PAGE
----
To meet the needs of this fast-growing parish, plans were drawn up for a new church.  In 1927, the old combination church-school building was moved east of the corner lot (it was torn down in 1931), and ground was broken at the northeast corner of 99th and Throop Street for the present St. Margaret Church. The church is Gothic style, cruciform in plan, and has a seating capacity of 1,004. Built at a cost of $250,000, it was dedicated by Cardinal Mundelein on June 3, 1928. See Church Building for more information about our beautiful church.

The present school was built in 1930, just as the Great Depression was settling in.  Between 1940 and 1950, Washington Heights reached “residential maturity,” a term used by students of urban growth to indicate most available land had been built on.

Father McGuire was named a Domestic Prelate with the title Right Reverend Monsignor in 1946. He died on October 21, 1948 at the age of 67.  In December 1948, Reverend Henry J. Walsh, former pastor of St. Mary Church in Riverside, Illinois, began his tenure as pastor.  Under his leadership, a school addition was built and the present modern convent was constructed in 1951 at 1209 West 98th Street.  Father Walsh died on May 11, 1958 at the age of 61.

In January 1959, Reverend Paul A. Traut was named pastor.  Prior to this assignment, he had served as pastor of St. Patrick Church in Lemont, Illinois.  In addition to supporting cultural and athletic activities, Father Traut worked to make the parish school one of the finest in the city.  He was also a booster of the school band which was started during his tenure.  Father Traut was named pastor emeritus in 1971.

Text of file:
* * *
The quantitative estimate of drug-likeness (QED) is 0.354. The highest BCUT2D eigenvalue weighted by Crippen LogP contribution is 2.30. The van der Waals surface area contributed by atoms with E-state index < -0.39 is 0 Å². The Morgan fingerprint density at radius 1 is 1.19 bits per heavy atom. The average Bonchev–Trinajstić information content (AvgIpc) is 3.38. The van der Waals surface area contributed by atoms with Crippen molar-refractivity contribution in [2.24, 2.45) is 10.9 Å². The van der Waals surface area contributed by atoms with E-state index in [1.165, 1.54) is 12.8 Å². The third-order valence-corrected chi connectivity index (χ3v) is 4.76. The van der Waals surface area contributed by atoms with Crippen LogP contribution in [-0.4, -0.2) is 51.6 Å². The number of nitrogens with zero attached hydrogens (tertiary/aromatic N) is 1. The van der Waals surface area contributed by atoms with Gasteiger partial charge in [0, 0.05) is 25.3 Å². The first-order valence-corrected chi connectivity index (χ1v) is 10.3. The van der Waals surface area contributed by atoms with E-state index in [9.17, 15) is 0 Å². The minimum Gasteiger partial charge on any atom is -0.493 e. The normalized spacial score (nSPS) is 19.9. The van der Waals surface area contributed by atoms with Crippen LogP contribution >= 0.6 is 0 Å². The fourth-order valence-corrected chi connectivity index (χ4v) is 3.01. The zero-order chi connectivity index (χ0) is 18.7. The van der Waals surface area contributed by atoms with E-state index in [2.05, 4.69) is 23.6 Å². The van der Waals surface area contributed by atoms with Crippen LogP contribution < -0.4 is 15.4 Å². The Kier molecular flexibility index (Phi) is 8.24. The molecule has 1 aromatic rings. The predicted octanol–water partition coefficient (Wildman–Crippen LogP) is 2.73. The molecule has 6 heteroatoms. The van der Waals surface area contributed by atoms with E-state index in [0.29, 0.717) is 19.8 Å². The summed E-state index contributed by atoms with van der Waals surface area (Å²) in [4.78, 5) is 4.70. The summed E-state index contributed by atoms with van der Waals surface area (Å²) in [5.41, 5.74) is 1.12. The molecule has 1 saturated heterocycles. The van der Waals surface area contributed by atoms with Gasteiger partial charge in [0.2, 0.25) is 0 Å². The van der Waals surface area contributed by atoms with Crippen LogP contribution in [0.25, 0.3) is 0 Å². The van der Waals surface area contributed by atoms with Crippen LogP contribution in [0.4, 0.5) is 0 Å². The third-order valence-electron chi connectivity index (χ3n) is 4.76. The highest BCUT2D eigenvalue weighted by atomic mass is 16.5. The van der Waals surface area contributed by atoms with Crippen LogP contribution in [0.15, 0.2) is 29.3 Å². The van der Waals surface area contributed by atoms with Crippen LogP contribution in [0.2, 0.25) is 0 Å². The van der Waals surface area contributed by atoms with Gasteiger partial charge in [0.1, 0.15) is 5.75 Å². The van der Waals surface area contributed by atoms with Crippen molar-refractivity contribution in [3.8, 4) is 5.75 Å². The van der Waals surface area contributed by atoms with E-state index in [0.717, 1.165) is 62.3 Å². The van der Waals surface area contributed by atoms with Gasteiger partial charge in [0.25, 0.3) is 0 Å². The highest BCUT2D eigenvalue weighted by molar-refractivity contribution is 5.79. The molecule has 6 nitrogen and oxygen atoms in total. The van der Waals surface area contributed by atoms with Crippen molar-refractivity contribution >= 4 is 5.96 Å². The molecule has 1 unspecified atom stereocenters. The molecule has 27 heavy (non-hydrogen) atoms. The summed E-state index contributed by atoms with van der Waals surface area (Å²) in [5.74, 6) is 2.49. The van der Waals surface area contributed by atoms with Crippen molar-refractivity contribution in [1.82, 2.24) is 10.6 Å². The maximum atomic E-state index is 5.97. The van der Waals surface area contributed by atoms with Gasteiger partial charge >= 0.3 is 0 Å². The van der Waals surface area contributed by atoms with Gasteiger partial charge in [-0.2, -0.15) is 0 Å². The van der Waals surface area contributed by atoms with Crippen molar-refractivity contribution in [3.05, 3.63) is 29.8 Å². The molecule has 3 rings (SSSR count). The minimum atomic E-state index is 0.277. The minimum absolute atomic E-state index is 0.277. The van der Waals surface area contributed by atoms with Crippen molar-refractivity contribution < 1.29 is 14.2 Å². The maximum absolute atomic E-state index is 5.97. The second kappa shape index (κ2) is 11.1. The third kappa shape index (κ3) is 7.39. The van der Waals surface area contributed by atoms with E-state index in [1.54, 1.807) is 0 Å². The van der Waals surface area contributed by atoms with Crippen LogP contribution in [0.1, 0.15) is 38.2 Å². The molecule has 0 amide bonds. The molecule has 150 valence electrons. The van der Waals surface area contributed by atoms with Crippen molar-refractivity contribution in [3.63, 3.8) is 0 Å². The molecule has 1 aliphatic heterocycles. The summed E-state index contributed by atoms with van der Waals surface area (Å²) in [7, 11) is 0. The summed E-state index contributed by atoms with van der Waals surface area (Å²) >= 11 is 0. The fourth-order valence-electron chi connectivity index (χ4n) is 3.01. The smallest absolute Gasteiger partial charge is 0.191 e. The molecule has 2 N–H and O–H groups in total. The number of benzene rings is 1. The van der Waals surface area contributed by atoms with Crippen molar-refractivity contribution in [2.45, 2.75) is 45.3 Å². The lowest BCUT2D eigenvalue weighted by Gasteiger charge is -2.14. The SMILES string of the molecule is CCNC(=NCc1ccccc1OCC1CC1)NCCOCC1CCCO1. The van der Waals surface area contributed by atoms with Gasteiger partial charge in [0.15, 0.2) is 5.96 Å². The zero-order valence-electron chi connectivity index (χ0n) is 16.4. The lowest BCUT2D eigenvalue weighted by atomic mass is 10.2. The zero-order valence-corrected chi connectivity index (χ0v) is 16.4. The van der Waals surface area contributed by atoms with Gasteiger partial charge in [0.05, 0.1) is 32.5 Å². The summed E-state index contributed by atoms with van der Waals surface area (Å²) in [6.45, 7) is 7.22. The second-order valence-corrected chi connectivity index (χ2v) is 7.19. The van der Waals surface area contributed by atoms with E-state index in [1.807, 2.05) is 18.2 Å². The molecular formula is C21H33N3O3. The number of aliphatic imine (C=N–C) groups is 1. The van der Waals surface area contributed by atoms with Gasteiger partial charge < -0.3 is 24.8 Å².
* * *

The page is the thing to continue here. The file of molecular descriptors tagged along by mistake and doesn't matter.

Enrollment in St. Margaret of Scotland school peaked at around 1,600 students in 1961.  For the period 1953 through 1969, enrollment averaged almost 1,300 students.

Reverend Robert S. Brodfuehrer served as administrator of the parish from January 1971 until September 23, 1971, when he was appointed pastor.  In December 1976, he was named pastor of St. Francis Borgia Church on the far northwest side of Chicago.

Reverend Daniel J. Mallette, a former pastor of Visitation Church, was pastor from 1977 until his retirement in 2009.  After Father Mallette’s retirement, the parish had three administrators, Reverend James Flynn, Bishop Joseph Perry, and Reverend Michael Pfleger.  Reverend William O’Donnell is the current pastor, having served since July 2012.  Father O’Donnell is a Precious Blood Missionary from Ohio, where most recently he was pastor of Precious Blood Church in Dayton.

Our thanks to the following who helped supply the material on which the preceding history is based:  A History of the Parishes of the Archdiocese of Chicago (Volume 1), Chicago, IL:  Catholic Bishops of Chicago, pgs. 560-563; Catholic Information Service of the Archdiocese of Chicago; The New World Library; Ridge Historical Society; Municipal Reference Library; St. Vincent Archabbey and College Archives, Latrobe, PA; Academy of Our Lady; St. Benedict’s, Blue Island; and Mrs. Julie Driscoll.